For Nashville-based singer-songwriter Cody Belew, his newest single “Charlene” is not just a song to him. “Charlene” represents a real-life person while “speaking to the dichotomy of being a gay Christian man in the South” as he interrogates religion and how it is weaponized – specifically against the queer community.
“Charlene” was inspired by an encounter that Belew had several years ago with a God-fearing Christian woman who collected his rent check for his business. She was kind but refused to accept his sexuality. He said that she would constantly “pray for him”.
“I was trying to sort of figure her out,” Belew told GLAAD’s Anthony Allen Ramos in a recent interview. Belew also advocated for himself, telling her his “Southern Baptist testimony” about how he is saved just like her and Jesus is with him every day.
“She just wouldn’t have it and it was the first time in my life that somebody wasn’t questioning my faith; they were telling where I was wrong in my faith,” said Belew.
Belew said he was angry because she couldn’t be persuaded to accept him. He sat down and wrote the song from start to finish in one sitting – something he doesn’t do often. “It was like this communion, a reminder of what God had told me all those years ago, which is: ‘don’t sweat these people because you and me are cool’,” Belew said. “I felt like I needed to call it ‘Charlene’.”
Even though the original, real-life Charlene was the foundation of the song, it has a broader message. It represents an entire population of Christians who wield religion as a weapon to condemn ‘the others.’ They have lost their way from Jesus’ message, which is to love everybody.
“I felt like it was important to name her and call it out because now, there are Charlenes everywhere,” explains Belew. He said they exist largely in the United States. “They are trying to shape our society in their image – not even in Jesus’ [image] because they’re so far off the message of Christ, that it’s dangerous.”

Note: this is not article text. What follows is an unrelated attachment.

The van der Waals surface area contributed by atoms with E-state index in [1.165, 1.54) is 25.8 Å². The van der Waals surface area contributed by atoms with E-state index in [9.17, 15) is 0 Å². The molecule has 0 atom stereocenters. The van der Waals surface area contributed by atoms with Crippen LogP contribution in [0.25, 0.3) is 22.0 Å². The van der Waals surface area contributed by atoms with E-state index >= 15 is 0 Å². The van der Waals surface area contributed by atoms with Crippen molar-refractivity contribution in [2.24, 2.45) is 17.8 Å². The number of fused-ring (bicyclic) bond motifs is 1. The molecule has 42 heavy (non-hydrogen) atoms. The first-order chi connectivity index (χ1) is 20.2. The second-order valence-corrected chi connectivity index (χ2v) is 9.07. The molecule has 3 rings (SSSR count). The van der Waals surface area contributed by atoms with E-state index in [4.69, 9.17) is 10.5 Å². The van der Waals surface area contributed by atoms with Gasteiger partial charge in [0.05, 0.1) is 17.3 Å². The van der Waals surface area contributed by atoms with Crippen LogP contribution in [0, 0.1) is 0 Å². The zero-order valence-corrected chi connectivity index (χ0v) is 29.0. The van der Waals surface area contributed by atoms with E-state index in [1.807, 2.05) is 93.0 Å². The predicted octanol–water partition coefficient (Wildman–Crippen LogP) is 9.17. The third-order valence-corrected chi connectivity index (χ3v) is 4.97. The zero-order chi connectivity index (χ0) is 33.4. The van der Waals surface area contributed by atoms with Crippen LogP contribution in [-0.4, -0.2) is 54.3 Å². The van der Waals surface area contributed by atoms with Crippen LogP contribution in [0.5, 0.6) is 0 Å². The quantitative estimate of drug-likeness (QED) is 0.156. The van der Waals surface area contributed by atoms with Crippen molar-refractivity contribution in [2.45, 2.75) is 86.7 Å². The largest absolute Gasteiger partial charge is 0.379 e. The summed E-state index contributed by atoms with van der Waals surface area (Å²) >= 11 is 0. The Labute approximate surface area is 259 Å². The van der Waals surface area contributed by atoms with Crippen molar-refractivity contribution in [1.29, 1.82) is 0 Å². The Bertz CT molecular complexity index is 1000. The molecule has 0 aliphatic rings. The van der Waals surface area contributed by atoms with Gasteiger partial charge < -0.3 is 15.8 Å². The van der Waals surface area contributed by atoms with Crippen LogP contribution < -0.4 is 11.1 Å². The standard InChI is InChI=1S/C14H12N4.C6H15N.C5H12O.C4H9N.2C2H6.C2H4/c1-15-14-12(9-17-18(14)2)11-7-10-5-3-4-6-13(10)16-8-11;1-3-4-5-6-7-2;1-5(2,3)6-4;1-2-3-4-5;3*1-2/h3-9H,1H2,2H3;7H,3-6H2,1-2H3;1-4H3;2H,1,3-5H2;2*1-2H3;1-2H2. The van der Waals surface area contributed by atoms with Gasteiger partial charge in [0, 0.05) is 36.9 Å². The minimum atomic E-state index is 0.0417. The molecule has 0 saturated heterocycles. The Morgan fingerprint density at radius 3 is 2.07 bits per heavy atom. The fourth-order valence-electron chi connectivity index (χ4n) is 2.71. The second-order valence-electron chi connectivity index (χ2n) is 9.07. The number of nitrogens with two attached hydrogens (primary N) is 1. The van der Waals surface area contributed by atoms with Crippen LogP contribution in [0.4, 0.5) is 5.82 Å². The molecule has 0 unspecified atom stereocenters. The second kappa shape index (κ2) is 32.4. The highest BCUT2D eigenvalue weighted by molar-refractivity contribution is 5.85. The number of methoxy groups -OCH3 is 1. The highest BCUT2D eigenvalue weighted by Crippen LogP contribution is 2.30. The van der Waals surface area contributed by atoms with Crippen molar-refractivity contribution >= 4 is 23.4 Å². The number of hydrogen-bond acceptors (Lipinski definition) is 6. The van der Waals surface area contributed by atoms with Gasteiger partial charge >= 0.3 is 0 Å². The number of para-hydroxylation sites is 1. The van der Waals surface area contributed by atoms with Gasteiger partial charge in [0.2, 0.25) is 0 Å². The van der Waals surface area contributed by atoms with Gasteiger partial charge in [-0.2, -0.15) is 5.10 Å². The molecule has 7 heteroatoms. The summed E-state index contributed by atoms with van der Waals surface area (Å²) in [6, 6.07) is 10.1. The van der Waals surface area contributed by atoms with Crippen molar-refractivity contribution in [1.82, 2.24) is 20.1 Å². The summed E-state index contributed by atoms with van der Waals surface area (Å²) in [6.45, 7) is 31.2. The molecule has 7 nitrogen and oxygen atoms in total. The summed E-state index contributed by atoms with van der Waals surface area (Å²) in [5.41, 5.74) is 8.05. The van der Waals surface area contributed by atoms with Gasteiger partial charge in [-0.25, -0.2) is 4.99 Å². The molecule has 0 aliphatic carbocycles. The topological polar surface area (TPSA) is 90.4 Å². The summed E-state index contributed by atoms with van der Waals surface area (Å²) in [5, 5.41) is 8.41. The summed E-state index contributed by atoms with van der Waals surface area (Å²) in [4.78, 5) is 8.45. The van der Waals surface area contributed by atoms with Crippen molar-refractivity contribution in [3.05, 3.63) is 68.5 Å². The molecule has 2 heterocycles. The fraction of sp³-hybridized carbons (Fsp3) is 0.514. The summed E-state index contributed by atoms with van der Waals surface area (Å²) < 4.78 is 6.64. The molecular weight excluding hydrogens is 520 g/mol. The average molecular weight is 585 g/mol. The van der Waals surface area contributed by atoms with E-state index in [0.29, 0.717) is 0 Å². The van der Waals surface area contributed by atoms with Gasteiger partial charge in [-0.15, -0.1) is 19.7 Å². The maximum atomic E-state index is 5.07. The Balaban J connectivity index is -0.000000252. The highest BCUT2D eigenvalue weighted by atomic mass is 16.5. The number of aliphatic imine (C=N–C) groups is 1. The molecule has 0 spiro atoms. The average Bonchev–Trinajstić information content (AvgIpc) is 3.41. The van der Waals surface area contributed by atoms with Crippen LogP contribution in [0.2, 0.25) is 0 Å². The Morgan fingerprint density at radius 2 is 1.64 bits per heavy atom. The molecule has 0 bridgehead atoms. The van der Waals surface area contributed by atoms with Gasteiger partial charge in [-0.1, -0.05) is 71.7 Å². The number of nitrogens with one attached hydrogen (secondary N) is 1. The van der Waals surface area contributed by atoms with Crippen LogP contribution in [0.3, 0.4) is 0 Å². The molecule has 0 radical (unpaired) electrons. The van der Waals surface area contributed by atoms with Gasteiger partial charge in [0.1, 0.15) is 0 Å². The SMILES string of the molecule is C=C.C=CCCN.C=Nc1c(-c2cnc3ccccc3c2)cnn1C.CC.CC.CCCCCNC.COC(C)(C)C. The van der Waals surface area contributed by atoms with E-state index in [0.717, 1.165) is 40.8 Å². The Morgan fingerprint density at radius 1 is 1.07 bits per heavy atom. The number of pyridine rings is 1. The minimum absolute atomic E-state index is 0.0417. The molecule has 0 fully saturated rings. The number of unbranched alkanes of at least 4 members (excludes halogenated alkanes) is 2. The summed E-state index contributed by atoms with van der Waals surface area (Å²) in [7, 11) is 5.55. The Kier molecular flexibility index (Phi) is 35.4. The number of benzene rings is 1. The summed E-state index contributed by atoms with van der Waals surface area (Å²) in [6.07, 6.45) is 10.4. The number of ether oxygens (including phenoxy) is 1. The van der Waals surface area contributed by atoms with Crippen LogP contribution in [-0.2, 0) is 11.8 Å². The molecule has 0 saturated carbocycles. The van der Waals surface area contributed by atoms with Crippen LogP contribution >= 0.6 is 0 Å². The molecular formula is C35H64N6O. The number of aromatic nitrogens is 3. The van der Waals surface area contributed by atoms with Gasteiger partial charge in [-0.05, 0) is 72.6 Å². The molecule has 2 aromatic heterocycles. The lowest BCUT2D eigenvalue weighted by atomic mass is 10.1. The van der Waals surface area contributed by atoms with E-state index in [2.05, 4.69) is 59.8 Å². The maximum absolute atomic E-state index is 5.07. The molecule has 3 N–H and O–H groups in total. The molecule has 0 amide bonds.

The song is visualized with a music video directed by Tim Cofield, who has also worked with Dolly Parton, Garth Brooks, and Sheryl Crow. The video includes the titular Charlene (played by Andi Tillman) as she becomes increasingly disgusted with the inclusive world around her.
The video also includes a 13-foot-high cross that Belew made for the video. The cross is layered with meaning for him. “Here I am sticking Charlene on the cross [but] not to crucify her. That’s not the point,” he explains. “The point is to say, y’all have taken Jesus so far out of the picture and put yourselves in the role of judging and jury. The cross means something totally different today than it did when He died on the cross – it’s almost like reclaiming the narrative.”
Being based in Nashville, Belew is very aware of the conversations and attacks surrounding trans people and the queer community. He hopes that “Charlene” becomes a conversation starter for families at dinner tables.
“I’m hoping that it sort of enters the zeitgeist [of] religious parents because I just think they all need reminding of Jesus’s message period,” he admits. “Churches across the United States have become weaponized.”
He says, “In my brain, church is supposed to be like Mayberry. It’s supposed to be like a Norman Rockwell painting.” Belew adds that there has always been a nice wholesome sheen on the church, and it is now starting to be exposed. “I just think it’s time to pull the lid off and look at it.”
Listen to “Charlene” here!